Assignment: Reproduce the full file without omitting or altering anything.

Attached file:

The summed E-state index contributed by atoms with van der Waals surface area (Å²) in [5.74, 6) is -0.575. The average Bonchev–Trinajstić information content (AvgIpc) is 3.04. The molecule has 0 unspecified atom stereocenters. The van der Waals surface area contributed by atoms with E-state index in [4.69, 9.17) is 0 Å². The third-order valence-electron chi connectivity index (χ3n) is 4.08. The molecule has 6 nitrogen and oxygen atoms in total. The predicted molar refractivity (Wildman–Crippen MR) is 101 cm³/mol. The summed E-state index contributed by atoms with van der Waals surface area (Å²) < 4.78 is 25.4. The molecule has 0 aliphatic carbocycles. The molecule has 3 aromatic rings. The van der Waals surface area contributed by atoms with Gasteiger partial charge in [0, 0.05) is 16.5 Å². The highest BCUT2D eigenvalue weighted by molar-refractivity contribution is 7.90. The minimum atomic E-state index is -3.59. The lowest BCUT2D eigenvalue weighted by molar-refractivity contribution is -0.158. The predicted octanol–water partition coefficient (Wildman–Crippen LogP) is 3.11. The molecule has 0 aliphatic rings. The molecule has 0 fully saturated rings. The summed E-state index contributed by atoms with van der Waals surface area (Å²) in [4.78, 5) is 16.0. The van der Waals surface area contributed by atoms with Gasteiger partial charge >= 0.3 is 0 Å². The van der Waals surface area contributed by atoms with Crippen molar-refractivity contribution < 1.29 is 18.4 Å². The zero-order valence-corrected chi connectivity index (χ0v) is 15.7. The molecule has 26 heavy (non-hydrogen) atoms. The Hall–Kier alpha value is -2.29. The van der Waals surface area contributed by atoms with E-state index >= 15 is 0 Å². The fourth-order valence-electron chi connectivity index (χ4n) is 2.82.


The summed E-state index contributed by atoms with van der Waals surface area (Å²) in [5.74, 6) is -0.575. The average Bonchev–Trinajstić information content (AvgIpc) is 3.04. The molecule has 0 unspecified atom stereocenters. The van der Waals surface area contributed by atoms with E-state index in [4.69, 9.17) is 0 Å². The third-order valence-electron chi connectivity index (χ3n) is 4.08. The molecule has 6 nitrogen and oxygen atoms in total. The predicted molar refractivity (Wildman–Crippen MR) is 101 cm³/mol. The summed E-state index contributed by atoms with van der Waals surface area (Å²) < 4.78 is 25.4. The molecule has 0 aliphatic carbocycles. The molecule has 3 aromatic rings. The van der Waals surface area contributed by atoms with Gasteiger partial charge in [0, 0.05) is 16.5 Å². The highest BCUT2D eigenvalue weighted by molar-refractivity contribution is 7.90. The minimum atomic E-state index is -3.59. The lowest BCUT2D eigenvalue weighted by molar-refractivity contribution is -0.158. The predicted octanol–water partition coefficient (Wildman–Crippen LogP) is 3.11. The molecule has 0 aliphatic rings. The molecule has 0 fully saturated rings. The summed E-state index contributed by atoms with van der Waals surface area (Å²) in [4.78, 5) is 16.0. The van der Waals surface area contributed by atoms with Gasteiger partial charge >= 0.3 is 0 Å². The van der Waals surface area contributed by atoms with Crippen molar-refractivity contribution < 1.29 is 18.4 Å². The zero-order valence-corrected chi connectivity index (χ0v) is 15.7. The molecule has 26 heavy (non-hydrogen) atoms. The Hall–Kier alpha value is -2.29. The van der Waals surface area contributed by atoms with E-state index >= 15 is 0 Å². The fourth-order valence-electron chi connectivity index (χ4n) is 2.82.